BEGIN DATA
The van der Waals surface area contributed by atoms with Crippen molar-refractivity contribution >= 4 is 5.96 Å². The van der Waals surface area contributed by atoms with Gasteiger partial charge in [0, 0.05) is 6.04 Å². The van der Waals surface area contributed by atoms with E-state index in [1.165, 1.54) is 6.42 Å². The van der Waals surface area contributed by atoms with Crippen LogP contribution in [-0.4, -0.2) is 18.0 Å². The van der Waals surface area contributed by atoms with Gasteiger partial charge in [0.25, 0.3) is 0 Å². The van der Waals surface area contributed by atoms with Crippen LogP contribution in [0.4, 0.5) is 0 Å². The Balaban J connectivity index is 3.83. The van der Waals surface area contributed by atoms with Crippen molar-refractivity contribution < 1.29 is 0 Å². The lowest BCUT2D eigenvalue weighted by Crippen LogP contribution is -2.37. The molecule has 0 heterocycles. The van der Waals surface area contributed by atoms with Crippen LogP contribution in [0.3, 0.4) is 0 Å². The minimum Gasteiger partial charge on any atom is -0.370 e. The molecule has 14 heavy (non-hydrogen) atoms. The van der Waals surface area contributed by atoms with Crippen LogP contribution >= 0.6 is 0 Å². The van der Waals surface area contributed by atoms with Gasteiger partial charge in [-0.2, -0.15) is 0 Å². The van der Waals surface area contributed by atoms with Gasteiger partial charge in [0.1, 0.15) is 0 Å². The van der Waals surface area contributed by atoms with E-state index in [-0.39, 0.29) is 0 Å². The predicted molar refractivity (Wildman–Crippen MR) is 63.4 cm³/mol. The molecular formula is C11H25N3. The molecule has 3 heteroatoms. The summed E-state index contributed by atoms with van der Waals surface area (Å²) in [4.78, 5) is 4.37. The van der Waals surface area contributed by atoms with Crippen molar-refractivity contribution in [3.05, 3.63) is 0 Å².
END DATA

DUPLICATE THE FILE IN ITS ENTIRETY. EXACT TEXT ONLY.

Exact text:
The van der Waals surface area contributed by atoms with Crippen molar-refractivity contribution >= 4 is 5.96 Å². The van der Waals surface area contributed by atoms with Gasteiger partial charge in [0, 0.05) is 6.04 Å². The van der Waals surface area contributed by atoms with E-state index in [1.165, 1.54) is 6.42 Å². The van der Waals surface area contributed by atoms with Crippen LogP contribution in [-0.4, -0.2) is 18.0 Å². The van der Waals surface area contributed by atoms with Gasteiger partial charge in [0.25, 0.3) is 0 Å². The van der Waals surface area contributed by atoms with Crippen LogP contribution in [0.4, 0.5) is 0 Å². The Balaban J connectivity index is 3.83. The van der Waals surface area contributed by atoms with Crippen molar-refractivity contribution < 1.29 is 0 Å². The lowest BCUT2D eigenvalue weighted by Crippen LogP contribution is -2.37. The molecule has 0 heterocycles. The van der Waals surface area contributed by atoms with Crippen LogP contribution in [0.3, 0.4) is 0 Å². The minimum Gasteiger partial charge on any atom is -0.370 e. The molecule has 14 heavy (non-hydrogen) atoms. The van der Waals surface area contributed by atoms with Crippen LogP contribution >= 0.6 is 0 Å². The van der Waals surface area contributed by atoms with Gasteiger partial charge in [-0.2, -0.15) is 0 Å². The van der Waals surface area contributed by atoms with Gasteiger partial charge in [0.1, 0.15) is 0 Å². The van der Waals surface area contributed by atoms with E-state index in [-0.39, 0.29) is 0 Å². The predicted molar refractivity (Wildman–Crippen MR) is 63.4 cm³/mol. The molecular formula is C11H25N3. The molecule has 3 heteroatoms. The summed E-state index contributed by atoms with van der Waals surface area (Å²) in [4.78, 5) is 4.37. The van der Waals surface area contributed by atoms with Crippen molar-refractivity contribution in [3.05, 3.63) is 0 Å².